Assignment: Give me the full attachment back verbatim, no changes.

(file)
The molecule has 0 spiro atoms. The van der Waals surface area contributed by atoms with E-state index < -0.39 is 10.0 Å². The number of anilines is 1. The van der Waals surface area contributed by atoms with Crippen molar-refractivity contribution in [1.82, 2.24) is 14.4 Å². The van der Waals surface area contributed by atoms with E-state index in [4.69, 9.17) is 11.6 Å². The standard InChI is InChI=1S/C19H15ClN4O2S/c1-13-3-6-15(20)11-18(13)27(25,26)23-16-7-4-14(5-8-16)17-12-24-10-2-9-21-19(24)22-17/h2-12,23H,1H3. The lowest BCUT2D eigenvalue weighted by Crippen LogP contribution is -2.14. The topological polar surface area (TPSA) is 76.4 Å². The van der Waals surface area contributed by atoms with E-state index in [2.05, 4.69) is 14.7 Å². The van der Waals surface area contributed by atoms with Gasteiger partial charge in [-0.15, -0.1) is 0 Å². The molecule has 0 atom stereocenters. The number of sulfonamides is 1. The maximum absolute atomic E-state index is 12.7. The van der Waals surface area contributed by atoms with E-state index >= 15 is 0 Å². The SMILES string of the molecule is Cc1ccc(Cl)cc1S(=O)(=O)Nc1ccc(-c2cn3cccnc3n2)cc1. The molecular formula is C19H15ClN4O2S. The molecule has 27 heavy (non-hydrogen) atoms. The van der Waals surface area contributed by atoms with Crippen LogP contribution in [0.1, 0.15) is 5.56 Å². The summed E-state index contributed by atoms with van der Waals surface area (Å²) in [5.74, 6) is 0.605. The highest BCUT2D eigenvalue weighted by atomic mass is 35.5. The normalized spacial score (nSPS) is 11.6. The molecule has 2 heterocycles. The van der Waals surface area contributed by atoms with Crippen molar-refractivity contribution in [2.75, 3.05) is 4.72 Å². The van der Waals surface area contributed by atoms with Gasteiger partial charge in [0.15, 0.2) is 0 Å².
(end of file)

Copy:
The molecule has 0 spiro atoms. The van der Waals surface area contributed by atoms with E-state index < -0.39 is 10.0 Å². The number of anilines is 1. The van der Waals surface area contributed by atoms with Crippen molar-refractivity contribution in [1.82, 2.24) is 14.4 Å². The van der Waals surface area contributed by atoms with E-state index in [4.69, 9.17) is 11.6 Å². The standard InChI is InChI=1S/C19H15ClN4O2S/c1-13-3-6-15(20)11-18(13)27(25,26)23-16-7-4-14(5-8-16)17-12-24-10-2-9-21-19(24)22-17/h2-12,23H,1H3. The lowest BCUT2D eigenvalue weighted by Crippen LogP contribution is -2.14. The topological polar surface area (TPSA) is 76.4 Å². The van der Waals surface area contributed by atoms with E-state index in [2.05, 4.69) is 14.7 Å². The van der Waals surface area contributed by atoms with Gasteiger partial charge in [-0.15, -0.1) is 0 Å². The molecule has 0 atom stereocenters. The number of sulfonamides is 1. The maximum absolute atomic E-state index is 12.7. The van der Waals surface area contributed by atoms with E-state index >= 15 is 0 Å². The SMILES string of the molecule is Cc1ccc(Cl)cc1S(=O)(=O)Nc1ccc(-c2cn3cccnc3n2)cc1. The molecular formula is C19H15ClN4O2S. The molecule has 27 heavy (non-hydrogen) atoms. The van der Waals surface area contributed by atoms with Crippen LogP contribution in [0.1, 0.15) is 5.56 Å². The summed E-state index contributed by atoms with van der Waals surface area (Å²) in [5.74, 6) is 0.605. The highest BCUT2D eigenvalue weighted by atomic mass is 35.5. The normalized spacial score (nSPS) is 11.6. The molecule has 2 heterocycles. The van der Waals surface area contributed by atoms with Crippen molar-refractivity contribution in [2.75, 3.05) is 4.72 Å². The van der Waals surface area contributed by atoms with Gasteiger partial charge in [0.15, 0.2) is 0 Å².